Last Updated on August 28, 2022 by Sam
Are you ready to learn about grow light color temp? Let’s get started. When it comes to indoor hydroponic gardening, one crucial aspect is the grow light color temperature. Grow light supplies your plants adequate light that mimics sunlight so they don’t miss out on utilization of the required light.
For your hydroponics plants to grow well, you need to get the accurate grow light color temperature for all your plant stages.
It might be quite confusing getting these light requirements. However, it is essential for all hydroponic growers to understand these light conditions. This is why we will be enlightening you on color temp, light spectrum pigments, their requirement for various plant stages, and more. So, read on to learn.
Let’s talk about the color spectrum of sunlight. In a standard situation, plants make use of sunlight. The colors we see sunlight produce is usually white light or yellowish-white light.
These white colors the sunlight produce are a mix of several colors of a rainbow and the mixture gives the white or yellowish-white colors. Therefore, the graphical display of all these colors of light is known as the color spectrum.
Grow Light Color Temp
Plants develop and progress with their life cycle from seedlings, adult, flowering, and then to the fruiting phase. Therefore, different colors of light are required for all these stages of a plant’s life cycle.
The grow light color temp comes in different hues of spectrum required for your various plant growth stages.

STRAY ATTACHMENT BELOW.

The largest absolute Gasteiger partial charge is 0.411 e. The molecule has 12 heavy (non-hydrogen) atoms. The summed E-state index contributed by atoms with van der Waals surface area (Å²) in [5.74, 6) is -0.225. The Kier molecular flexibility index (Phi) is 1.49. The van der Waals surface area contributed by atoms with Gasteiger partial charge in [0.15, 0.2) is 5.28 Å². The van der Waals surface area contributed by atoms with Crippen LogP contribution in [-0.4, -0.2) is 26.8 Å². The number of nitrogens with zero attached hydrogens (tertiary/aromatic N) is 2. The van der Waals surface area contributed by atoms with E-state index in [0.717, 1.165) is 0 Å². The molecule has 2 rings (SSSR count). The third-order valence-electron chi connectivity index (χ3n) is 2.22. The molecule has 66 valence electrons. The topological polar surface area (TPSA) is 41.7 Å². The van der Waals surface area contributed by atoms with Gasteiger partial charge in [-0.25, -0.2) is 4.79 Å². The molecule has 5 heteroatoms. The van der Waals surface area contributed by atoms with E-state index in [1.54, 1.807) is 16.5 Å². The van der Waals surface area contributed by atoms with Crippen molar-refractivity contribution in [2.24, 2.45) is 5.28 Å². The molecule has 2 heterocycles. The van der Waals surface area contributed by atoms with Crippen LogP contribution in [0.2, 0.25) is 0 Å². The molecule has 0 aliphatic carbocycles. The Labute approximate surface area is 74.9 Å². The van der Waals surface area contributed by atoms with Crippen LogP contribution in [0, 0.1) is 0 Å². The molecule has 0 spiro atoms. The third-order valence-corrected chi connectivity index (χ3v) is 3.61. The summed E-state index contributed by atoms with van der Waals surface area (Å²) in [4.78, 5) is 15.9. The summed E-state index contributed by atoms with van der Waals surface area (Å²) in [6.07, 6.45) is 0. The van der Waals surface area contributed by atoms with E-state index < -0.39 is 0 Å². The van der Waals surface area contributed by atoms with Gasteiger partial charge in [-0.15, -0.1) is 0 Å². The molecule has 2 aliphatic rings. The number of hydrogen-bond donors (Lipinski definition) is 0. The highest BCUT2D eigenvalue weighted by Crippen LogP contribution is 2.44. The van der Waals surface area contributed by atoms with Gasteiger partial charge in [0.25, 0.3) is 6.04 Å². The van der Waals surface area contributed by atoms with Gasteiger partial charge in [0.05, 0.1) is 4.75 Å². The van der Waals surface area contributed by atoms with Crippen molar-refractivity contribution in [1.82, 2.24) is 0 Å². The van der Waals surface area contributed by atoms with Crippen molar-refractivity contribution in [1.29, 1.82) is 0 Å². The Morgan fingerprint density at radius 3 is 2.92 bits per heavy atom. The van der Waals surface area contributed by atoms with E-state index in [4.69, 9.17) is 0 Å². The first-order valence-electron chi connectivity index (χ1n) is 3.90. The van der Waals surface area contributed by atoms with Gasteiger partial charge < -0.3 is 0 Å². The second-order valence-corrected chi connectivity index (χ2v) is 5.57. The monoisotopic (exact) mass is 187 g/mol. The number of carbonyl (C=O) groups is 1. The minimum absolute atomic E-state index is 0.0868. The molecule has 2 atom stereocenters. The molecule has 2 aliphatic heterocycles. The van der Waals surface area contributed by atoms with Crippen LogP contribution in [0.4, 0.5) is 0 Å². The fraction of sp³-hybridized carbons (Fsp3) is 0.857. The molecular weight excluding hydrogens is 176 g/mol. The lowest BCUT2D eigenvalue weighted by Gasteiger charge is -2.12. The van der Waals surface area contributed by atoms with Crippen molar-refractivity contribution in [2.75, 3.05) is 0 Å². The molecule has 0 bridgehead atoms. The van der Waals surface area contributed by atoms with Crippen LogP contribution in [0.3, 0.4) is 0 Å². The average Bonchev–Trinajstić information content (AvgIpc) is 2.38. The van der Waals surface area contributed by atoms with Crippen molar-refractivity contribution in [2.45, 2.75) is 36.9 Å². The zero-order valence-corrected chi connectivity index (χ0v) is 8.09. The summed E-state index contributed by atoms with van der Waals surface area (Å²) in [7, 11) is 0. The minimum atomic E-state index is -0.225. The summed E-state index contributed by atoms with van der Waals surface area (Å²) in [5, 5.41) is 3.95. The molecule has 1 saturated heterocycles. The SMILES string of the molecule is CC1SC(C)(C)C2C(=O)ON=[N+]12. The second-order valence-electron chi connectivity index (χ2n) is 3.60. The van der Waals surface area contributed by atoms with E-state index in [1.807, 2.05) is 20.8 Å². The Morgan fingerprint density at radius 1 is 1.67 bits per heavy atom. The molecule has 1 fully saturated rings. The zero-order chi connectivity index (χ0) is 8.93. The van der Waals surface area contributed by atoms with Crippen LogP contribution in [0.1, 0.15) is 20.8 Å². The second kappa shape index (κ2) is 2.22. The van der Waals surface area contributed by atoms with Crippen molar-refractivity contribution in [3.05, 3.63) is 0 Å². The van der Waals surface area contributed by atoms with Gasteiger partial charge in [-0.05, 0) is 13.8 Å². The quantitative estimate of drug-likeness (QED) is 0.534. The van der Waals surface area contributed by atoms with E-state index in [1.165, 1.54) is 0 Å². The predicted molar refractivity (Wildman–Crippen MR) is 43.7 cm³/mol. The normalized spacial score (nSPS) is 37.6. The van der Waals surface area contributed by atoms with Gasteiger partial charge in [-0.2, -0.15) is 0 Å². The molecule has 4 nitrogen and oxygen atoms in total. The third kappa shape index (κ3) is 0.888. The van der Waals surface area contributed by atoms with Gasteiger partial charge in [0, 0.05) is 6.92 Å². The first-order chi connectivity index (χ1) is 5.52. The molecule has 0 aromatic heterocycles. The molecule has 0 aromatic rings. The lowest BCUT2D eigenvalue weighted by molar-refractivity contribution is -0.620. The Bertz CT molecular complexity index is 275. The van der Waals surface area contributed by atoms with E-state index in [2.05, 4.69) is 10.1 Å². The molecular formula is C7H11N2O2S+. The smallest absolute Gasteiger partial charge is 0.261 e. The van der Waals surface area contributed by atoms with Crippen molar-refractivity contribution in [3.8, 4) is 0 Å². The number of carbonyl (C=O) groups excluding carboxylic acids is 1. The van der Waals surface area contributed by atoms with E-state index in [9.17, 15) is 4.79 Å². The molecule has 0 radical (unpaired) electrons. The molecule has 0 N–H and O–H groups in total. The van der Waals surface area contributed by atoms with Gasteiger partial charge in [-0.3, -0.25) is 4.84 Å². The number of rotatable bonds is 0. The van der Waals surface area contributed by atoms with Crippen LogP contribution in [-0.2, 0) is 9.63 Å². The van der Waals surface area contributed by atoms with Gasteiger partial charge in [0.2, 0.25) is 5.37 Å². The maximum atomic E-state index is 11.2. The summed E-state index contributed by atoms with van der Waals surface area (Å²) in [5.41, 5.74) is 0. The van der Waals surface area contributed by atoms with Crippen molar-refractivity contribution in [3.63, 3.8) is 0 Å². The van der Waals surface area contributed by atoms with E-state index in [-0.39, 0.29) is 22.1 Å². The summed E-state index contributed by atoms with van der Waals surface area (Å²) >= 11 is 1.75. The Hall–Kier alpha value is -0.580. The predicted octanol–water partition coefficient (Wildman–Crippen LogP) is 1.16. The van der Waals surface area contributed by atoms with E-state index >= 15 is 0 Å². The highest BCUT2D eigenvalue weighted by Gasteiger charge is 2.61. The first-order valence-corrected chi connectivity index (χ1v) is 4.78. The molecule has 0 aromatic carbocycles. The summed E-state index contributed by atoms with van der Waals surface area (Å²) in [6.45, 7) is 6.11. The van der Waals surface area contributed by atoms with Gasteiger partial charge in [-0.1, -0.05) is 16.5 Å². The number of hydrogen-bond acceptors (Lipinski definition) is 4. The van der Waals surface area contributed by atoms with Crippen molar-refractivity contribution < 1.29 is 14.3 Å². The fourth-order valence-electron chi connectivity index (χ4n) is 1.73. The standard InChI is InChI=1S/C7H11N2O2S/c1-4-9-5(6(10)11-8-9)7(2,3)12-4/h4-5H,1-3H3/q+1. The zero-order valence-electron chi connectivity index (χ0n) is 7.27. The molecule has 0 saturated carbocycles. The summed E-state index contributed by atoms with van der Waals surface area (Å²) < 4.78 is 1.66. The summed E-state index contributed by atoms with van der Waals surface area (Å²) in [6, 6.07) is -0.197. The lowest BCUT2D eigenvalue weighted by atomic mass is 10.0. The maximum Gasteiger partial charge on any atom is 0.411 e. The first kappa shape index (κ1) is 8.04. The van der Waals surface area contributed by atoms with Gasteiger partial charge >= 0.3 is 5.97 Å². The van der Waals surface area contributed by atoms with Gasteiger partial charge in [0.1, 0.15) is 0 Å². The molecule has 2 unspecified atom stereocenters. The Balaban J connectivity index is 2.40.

The color temperature of any light source is the tones or colors of light seen to human eyes. We measure the bulb of some of these grow lights by color temp and color temperature is measured in degrees Kelvin.
Kelvin Scale Of Temperatures
Let’s take a look at the Kelvin scale which is expressed in color temp. It is used to express the appearance of different color temp. From the Kelvin scale, we can see the soft tones of the red light spectrum at the lower end. These red light tones are required for the life cycle of the plant’s flowering and fruiting phase.
There is the tone of the blue light spectrum on the other side of the Kelvin scale. The vegetative phase of a plant requires this light. Grow light such as HID and fluorescence makes use of this scale.
Grow Light Color Temp: HID & Fluorescence Grow Light
HID (high-pressure sodium and metal halide) are the traditional grow lights we know of. They are pretty different from LED grow light in that they don’t give out single colors the way LED lights to do.
For these HID and fluorescence grow light, the light they emit is usually yellowish soft hues. The grow light fluorescence bulb has its color temp as either cool white (which has more blue hues) or warm white (which has more red hues).
Grow Light Color Temp: LED
LED grow lights are one of the most accurate types of light. This is because they will supply you with the exact or accurate grow light color temp your plants need. LED grow light will offer your plant a full spectrum. This implies there’s no stress of changing the lights as your plant progress to their flowering and fruiting stages.
An appropriate LED should possess these colors for all your plant life cycle in the right measurements: Red LEDs (600 to 700 nm), Blue LEDs (400 to 500 nm), some white LEDs, and some far Red LEDs (700 to 800 nm).
Light Colors Spectrum Pigment That Plant Use